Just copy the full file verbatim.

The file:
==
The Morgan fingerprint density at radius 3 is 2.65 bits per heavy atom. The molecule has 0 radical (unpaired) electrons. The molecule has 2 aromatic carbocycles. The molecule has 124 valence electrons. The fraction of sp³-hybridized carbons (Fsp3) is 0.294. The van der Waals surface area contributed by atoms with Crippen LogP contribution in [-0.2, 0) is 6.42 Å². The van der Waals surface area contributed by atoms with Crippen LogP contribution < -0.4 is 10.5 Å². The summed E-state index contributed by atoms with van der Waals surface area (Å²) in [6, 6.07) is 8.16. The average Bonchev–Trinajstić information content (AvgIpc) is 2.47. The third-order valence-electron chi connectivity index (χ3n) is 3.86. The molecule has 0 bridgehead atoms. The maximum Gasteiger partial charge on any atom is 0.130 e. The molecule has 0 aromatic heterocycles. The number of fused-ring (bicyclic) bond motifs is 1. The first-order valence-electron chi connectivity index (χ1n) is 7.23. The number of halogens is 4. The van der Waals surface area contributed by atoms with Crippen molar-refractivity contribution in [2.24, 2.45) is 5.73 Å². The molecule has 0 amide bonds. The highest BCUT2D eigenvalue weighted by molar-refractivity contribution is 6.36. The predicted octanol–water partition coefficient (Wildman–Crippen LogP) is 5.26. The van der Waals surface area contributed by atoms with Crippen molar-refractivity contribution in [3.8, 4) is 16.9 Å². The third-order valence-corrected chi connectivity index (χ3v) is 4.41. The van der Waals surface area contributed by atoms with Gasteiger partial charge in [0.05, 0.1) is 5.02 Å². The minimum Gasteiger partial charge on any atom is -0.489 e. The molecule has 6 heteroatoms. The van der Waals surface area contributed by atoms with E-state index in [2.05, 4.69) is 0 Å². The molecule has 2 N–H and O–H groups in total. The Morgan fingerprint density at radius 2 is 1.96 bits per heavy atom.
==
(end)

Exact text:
The Morgan fingerprint density at radius 3 is 2.65 bits per heavy atom. The molecule has 0 radical (unpaired) electrons. The molecule has 2 aromatic carbocycles. The molecule has 124 valence electrons. The fraction of sp³-hybridized carbons (Fsp3) is 0.294. The van der Waals surface area contributed by atoms with Crippen LogP contribution in [-0.2, 0) is 6.42 Å². The van der Waals surface area contributed by atoms with Crippen LogP contribution < -0.4 is 10.5 Å². The summed E-state index contributed by atoms with van der Waals surface area (Å²) in [6, 6.07) is 8.16. The average Bonchev–Trinajstić information content (AvgIpc) is 2.47. The third-order valence-electron chi connectivity index (χ3n) is 3.86. The molecule has 0 bridgehead atoms. The maximum Gasteiger partial charge on any atom is 0.130 e. The molecule has 0 aromatic heterocycles. The number of fused-ring (bicyclic) bond motifs is 1. The first-order valence-electron chi connectivity index (χ1n) is 7.23. The number of halogens is 4. The van der Waals surface area contributed by atoms with Crippen molar-refractivity contribution in [2.24, 2.45) is 5.73 Å². The molecule has 0 amide bonds. The highest BCUT2D eigenvalue weighted by molar-refractivity contribution is 6.36. The predicted octanol–water partition coefficient (Wildman–Crippen LogP) is 5.26. The van der Waals surface area contributed by atoms with Crippen molar-refractivity contribution in [3.8, 4) is 16.9 Å². The third-order valence-corrected chi connectivity index (χ3v) is 4.41. The van der Waals surface area contributed by atoms with Gasteiger partial charge in [0.05, 0.1) is 5.02 Å². The minimum Gasteiger partial charge on any atom is -0.489 e. The molecule has 6 heteroatoms. The van der Waals surface area contributed by atoms with E-state index in [2.05, 4.69) is 0 Å². The molecule has 2 N–H and O–H groups in total. The Morgan fingerprint density at radius 2 is 1.96 bits per heavy atom.